Stephen Manning, Britain at War with the Asante Nation 1823-1900 (Pen& Sword, 2021)
They called it the White Man’s Grave; that part of West Africa that we now call Ghana but was the Asante Empire in the nineteenth century. The British and Asante people fought for control of this land intermittently from before Queen Victoria was crowned to almost the end of her reign. Indeed, one of the Queen’s most famous generals, Garnet Wolseley, fought a campaign so audacious and brilliant that it ranks with any of the century’s great colonial expeditions. Yet, the Zulus and the Mahdists are commonly known Victorian foes, while the Asante have been pushed into the background. Stephen Manning is here to fix that misperception.
Manning begins with the rise of the Asante Nation and its early contacts with European traders, mostly dealing in slaves. He describes the Asante army, one which was formed only of infantry and well organised and supplied. They also used muskets, long danes, which, though often ineffective physically, could induce psychological terror in the twilight battlefields of the deep forest. It was perhaps inevitable that this army would clash with the British merchants along the Gold Coast among the Fante people. That happened in 1824 as a result of the usual British hubris in colonial matters, underestimating their enemy and advancing into a massacre. They recovered their position after nearly two years of fighting and an uneasy peace was restored. That lasted until the 1860s when relations broke down but with only limited conflict.
In, 1872, the Dutch sold their holdings on the Gold Coast to the British, leaving them the sole Europeans in the area. In December that year, the Asante attacked, again catching the British unprepared. With that, Manning brings us to Wolseley’s expedition of 1873-1874. Wolseley was a meticulous planner and he had British public opinion in his side, but most of all, he had the Snider Rifle, which would do great damage. Minor morale boosting operations occupied the British, although they gained valuable information about fighting in such a hostile environment. Wolseley then advanced, bringing the Asante to battle at Amoaful, which was a hard fought win for the British. He pressed on to the Asante capital, took it, then returned to the coast and Britain as a hero. As for the Asante, Manning notes that their tribal confederation fell apart and fell into civil war in the 1880s.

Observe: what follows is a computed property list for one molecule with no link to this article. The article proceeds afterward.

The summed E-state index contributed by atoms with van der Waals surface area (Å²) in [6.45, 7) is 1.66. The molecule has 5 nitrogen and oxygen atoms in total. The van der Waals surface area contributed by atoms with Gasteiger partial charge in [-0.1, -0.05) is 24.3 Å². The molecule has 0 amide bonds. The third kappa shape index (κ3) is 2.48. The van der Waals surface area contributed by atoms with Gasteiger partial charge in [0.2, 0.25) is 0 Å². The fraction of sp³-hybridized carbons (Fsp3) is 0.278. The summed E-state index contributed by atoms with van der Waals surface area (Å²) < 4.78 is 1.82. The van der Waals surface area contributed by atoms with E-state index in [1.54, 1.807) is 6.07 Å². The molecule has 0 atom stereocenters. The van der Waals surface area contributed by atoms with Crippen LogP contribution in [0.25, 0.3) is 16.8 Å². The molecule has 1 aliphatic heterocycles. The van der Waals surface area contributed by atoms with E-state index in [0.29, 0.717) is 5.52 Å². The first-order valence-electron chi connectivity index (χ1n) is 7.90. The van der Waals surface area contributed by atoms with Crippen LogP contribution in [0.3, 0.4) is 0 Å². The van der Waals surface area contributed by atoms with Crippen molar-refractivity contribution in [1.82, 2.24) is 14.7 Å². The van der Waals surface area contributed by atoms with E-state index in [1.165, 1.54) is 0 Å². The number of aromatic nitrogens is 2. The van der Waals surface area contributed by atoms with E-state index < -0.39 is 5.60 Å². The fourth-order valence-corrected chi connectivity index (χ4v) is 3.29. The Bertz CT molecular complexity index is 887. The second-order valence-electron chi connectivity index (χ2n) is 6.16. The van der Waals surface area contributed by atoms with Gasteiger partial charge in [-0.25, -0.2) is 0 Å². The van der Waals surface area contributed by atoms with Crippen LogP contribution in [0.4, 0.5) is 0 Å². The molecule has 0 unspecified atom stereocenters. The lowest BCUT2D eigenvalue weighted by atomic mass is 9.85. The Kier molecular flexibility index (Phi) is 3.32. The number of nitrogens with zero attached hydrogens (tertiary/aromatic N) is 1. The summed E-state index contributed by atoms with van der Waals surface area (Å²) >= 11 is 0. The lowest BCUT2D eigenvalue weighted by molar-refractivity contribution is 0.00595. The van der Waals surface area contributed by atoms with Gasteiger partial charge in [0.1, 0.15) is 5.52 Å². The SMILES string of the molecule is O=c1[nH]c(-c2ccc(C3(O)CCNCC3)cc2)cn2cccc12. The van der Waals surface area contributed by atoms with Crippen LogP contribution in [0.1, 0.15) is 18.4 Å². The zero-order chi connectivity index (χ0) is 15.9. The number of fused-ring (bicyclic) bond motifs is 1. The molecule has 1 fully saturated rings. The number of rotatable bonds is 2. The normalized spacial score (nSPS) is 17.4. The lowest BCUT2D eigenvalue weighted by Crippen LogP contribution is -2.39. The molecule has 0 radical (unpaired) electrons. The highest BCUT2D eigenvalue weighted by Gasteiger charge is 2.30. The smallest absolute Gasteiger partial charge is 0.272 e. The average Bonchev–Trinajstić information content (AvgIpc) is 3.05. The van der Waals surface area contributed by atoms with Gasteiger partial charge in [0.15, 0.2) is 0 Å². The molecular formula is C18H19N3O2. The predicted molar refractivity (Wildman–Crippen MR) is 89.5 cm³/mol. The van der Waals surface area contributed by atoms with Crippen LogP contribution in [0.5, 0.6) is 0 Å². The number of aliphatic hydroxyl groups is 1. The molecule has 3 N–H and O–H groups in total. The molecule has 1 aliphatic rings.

The British sat back, but then took renewed interest with the Scramble for Africa. That led to the ‘bloodless’ invasion of 1896 and the seizure of the Asante capital, this time for good. One serious rebellion followed in 1900, resulting in a protracted siege of the British in the Asante capital and a timely relief mission. Manning concludes with the note that the Asante believed their revolt a success because the British never located the seat of Asante power, the Golden Stool that the Asante revered.
Manning’s detailed account of the fighting for control over the Asante is Victorian military history at its best. His narrative portrays vividly the complexity of warfare in this environmentally treacherous region of West Africa, and Manning captures the spirit of the Victorian officers and soldiers perfectly. He also pointedly brings the native allies of the British into his account. Manning also tells the story from the Asante perspective, creating a more balanced account than older texts on the conflict. Anyone interested in Victorian warfare and how the Empire was formed in far-flung corners of the earth will thoroughly enjoy this book.